Note: Where the transportation document number is not yet available, the carrier will supply the exporter with an alternative reference number.
16. In return, the CBSA authorizes the MOU participant to submit the cargo control document(s) after the conveyance has left Canada. The time frames for reporting are as follows:
Reminder: There are no reporting requirements for highway carriers unless the exportation is part of an intransit movement.
17. As per section 12 and subsection 13(4) of the Regulations, the CBSA reserves the right to request that the MOU participant submit the cargo control document(s) before the goods leave Canada.
Note: The MOU participant is still required to submit the cargo control document(s) as per the time frames outlined in paragraph 16.
18. The CBSA will verify the cargo control document(s) of the MOU participant to ensure that the commitments under the MOU are upheld. The CBSA reserves the right to terminate the agreement should an MOU participant fail to meet the terms and conditions of the MOU. Consequently, the carrier would be required to report all cargo prior to export and may be subject to Administrative Monetary Penalty System (AMPS) penalties.
19. CBSA personnel may access a list of all MOU participants on the CBSA intranet site.
20. A sample of the Export MOU, the application form and instructions for completion are available online at www.cbsa.gc.ca.
21. Advance Commercial Information (ACI) is an EDIbased reporting process that provides for the electronic reporting of conveyance and cargo data (ACROSS service options 703 and 711) within established time frames. Although initially designed for import reporting, ACI is available for marine export reporting and will be an option for other modes in the future. Visit www.cbsa.gc.ca for more information.
Note: Proof of report is a mandatory data element of ACI.
22. Section 9(1) of the Regulations states that the carrier, regardless of MOU status, must present the conveyance report to the export reporting office closest to the place of exit before the conveyance departs. In rail mode, the conveyance report must be presented to the export reporting office closest to the place where the railcar on which the cargo is loaded is assembled to form part of a train.
Note: Carriers reporting electronically must also present a paper copy of the conveyance report to the CBSA before the conveyance departs.
23. Where the conveyance is loaded in more than one location, a conveyance report must be submitted to the export reporting office closest to each place of lading.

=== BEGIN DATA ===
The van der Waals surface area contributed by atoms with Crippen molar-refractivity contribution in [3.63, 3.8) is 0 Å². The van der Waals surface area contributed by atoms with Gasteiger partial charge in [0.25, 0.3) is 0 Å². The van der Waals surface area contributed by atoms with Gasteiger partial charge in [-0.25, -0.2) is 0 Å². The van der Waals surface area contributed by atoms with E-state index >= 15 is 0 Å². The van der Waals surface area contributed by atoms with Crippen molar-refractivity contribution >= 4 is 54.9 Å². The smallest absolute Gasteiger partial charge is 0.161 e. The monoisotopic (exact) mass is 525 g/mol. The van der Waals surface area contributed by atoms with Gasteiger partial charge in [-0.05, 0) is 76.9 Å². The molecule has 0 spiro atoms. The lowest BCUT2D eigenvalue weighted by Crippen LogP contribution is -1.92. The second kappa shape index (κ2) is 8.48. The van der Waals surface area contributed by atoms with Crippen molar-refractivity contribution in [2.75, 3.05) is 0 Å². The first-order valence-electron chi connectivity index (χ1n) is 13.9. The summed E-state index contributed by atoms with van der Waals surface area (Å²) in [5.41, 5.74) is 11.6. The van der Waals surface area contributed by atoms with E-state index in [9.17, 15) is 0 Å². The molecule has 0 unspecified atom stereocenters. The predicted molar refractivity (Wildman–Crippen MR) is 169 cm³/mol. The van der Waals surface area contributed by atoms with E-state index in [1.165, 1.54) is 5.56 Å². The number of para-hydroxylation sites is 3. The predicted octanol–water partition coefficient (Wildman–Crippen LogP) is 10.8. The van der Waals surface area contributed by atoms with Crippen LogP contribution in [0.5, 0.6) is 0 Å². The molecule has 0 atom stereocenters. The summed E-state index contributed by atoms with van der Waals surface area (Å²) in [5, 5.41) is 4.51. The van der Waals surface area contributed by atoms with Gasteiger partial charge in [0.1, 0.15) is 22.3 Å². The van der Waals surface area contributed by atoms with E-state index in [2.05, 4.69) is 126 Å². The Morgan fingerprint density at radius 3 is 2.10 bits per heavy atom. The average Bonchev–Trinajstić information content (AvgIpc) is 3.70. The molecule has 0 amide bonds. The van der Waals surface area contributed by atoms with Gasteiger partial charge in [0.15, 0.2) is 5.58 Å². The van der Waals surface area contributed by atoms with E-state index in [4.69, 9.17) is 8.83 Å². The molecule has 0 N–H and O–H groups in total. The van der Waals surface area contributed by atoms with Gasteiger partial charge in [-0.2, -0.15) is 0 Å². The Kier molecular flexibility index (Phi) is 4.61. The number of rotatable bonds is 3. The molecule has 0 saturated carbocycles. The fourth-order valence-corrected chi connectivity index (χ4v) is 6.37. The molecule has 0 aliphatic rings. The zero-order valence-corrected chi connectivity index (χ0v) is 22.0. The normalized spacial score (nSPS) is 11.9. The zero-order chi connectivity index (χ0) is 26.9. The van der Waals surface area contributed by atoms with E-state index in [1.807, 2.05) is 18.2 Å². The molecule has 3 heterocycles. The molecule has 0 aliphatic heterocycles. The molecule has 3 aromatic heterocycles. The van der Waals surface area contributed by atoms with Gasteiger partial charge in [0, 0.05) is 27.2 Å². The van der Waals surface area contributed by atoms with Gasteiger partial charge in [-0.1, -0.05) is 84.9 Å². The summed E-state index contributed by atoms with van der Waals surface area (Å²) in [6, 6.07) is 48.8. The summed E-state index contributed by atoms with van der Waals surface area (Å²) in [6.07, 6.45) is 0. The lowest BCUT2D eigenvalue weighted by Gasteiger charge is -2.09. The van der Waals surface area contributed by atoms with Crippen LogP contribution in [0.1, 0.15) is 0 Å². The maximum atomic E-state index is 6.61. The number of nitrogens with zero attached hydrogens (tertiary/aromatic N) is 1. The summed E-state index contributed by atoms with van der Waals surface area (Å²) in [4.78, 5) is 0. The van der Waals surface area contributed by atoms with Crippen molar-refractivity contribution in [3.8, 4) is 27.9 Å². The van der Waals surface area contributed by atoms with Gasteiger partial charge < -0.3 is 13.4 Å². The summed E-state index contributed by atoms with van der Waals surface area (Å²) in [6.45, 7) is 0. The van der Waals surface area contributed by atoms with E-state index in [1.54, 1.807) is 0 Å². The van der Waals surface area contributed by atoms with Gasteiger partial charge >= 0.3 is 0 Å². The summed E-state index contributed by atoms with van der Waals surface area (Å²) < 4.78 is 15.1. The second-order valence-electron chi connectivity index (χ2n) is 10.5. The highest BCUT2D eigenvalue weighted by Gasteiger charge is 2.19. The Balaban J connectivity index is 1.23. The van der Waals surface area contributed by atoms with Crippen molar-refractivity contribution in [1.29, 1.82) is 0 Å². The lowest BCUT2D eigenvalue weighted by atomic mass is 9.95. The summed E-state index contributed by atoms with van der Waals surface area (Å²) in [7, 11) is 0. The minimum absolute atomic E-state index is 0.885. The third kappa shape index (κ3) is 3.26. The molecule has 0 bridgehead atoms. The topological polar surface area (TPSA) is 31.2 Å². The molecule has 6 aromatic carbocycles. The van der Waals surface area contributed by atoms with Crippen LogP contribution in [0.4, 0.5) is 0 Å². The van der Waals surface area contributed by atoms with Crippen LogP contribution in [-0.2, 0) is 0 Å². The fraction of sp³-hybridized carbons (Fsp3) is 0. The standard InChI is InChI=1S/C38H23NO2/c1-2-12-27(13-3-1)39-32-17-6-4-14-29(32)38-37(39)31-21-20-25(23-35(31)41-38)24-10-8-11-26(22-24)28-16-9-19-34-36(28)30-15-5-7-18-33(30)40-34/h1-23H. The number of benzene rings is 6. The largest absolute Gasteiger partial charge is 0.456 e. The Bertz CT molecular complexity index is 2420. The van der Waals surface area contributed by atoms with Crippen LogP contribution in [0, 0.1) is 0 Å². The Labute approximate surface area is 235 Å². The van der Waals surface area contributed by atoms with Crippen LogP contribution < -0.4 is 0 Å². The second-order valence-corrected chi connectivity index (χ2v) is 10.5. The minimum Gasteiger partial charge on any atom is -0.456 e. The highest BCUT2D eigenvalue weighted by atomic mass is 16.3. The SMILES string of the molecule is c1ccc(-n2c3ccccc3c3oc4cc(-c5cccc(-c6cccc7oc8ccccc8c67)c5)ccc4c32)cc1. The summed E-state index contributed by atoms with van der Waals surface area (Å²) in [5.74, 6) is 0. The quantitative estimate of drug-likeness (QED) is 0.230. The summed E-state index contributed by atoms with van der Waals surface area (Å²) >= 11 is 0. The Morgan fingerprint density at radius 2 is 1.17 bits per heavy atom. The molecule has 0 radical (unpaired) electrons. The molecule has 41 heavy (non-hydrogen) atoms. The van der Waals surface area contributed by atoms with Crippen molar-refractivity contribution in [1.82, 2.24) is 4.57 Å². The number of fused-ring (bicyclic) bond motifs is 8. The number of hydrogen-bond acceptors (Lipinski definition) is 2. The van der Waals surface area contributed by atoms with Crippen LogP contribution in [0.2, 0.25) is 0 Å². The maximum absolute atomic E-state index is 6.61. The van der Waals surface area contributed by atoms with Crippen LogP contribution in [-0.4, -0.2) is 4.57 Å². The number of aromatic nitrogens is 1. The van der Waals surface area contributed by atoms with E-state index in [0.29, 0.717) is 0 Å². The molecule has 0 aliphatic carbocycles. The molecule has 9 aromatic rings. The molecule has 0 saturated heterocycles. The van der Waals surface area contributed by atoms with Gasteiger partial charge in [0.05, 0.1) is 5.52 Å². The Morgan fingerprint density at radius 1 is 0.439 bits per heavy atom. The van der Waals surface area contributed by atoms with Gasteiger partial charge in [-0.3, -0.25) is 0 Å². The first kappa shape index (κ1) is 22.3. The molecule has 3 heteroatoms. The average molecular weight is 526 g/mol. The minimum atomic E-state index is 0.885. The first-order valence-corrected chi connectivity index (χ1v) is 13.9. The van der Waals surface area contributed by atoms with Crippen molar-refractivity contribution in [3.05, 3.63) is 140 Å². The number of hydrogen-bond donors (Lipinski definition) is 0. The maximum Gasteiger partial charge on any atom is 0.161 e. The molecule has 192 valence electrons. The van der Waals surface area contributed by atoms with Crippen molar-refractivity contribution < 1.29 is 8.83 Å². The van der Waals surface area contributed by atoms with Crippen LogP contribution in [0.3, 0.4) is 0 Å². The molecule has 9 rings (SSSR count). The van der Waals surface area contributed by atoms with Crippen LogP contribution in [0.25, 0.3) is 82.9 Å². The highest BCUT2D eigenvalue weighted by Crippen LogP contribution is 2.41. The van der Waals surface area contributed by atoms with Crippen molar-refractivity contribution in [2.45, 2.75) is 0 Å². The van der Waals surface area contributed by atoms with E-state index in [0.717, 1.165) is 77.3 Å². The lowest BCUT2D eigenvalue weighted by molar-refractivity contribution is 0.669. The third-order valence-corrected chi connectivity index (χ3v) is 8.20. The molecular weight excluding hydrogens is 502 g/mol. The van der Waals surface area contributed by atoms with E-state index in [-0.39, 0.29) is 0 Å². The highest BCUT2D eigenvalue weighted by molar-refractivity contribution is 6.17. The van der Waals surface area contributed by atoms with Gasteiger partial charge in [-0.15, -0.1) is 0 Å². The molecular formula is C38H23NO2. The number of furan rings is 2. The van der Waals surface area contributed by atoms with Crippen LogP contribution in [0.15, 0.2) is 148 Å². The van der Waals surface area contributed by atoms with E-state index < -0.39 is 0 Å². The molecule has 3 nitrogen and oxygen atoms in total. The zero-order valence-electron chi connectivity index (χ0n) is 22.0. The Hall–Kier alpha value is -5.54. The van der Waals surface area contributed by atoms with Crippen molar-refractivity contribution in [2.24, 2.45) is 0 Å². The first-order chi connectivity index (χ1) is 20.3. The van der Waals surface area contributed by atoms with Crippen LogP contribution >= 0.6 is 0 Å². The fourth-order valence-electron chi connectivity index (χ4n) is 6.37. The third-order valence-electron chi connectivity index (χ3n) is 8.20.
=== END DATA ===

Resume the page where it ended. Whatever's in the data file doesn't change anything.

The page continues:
24. Section 9(2) of the Regulations excuses the highway carrier and the air carrier, in the case of a regularly scheduled flight from submitting a conveyance report unless the CBSA requests that the carrier report the conveyance.
25. The conveyance report number is issued by the CBSA at the export reporting office closest to the place of exit. This number must appear on the top right-hand corner of the conveyance report.
Note: Where the conveyance report is submitted electronically, the carrier is required to create an interim conveyance report number that must not be repeated within three years. This number must be noted in the "Remarks" field of the paper copy of the conveyance report submitted to the CBSA in order for the CBSA to access the information in ACROSS.
26. Only the master carrier is obliged to submit the conveyance report to the CBSA. The master carrier must either provide the conveyance report number or a copy of the conveyance report to the consortium members.
27. The master carrier must list all members of the consortium in the "Remarks" field of the conveyance report.
28. The CBSA-issued conveyance report number links the cargo of the consortium members to the conveyance and must appear on the top right-hand corner of the cargo control document(s) of each member. Alternatively, the consortium member may submit a copy of the master carrier's conveyance report.
29. Section 18 of the Regulations states that where a vessel is used on a particular day solely or principally for the transportation of conveyances, travellers, hazardous waste, etc., across international waters, the carrier will report the exportation of the vessel by presenting the conveyance report to the chief officer of customs at the designated export reporting office located nearest to the place where the vessel docks immediately upon the return of the vessel to Canada after its last trip on that day.
30. As per section 16 of the Regulations, the exportation of a commercial fishing vessel that is registered or licensed under the Canada Shipping Act does not have to be reported to the CBSA each time the vessel leaves Canada. Therefore, the carrier will report the exportation of the vessel prior to the first voyage by presenting the conveyance report to the chief officer of customs at the designated export reporting office.
31. As per section 10 of the Regulations, the carrier is responsible for reporting all cargo, including in-transit cargo, by completing and presenting the cargo control document(s), prior to export, to the designated export reporting office located closest to the place where the cargo is loaded aboard the conveyance.
32. Section 12 of the Regulations states that a highway carrier is not required to submit the cargo control document(s) unless the export is part of an in-transit movement or the CBSA requests that the carrier report the cargo.
33. Where cargo is loaded aboard a conveyance at more than one port, the carrier is only required to report the cargo at the place where it is loaded.
34. Carriers submitting the cargo control document(s) electronically must also transmit the electronic version of the previously filed conveyance report. This allows the CBSA and Statistics Canada to harmonize the documents.
Reminder: Unless the cargo is in transit, an MOU participant is eligible to report the cargo after the shipment has left Canada. See the section entitled "Export Memorandum of Understanding" for more information.
35. Where cargo is removed from a customs sufferance or customs bonded warehouse for export, the carrier must submit the cargo control document(s) to the CBSA for validation before the cargo is removed from the warehouse. Once validated, the CBSA will return the cargo control document(s) to the carrier; the carrier will then present the document(s) to the warehouse operator and then to the CBSA at the place of exit.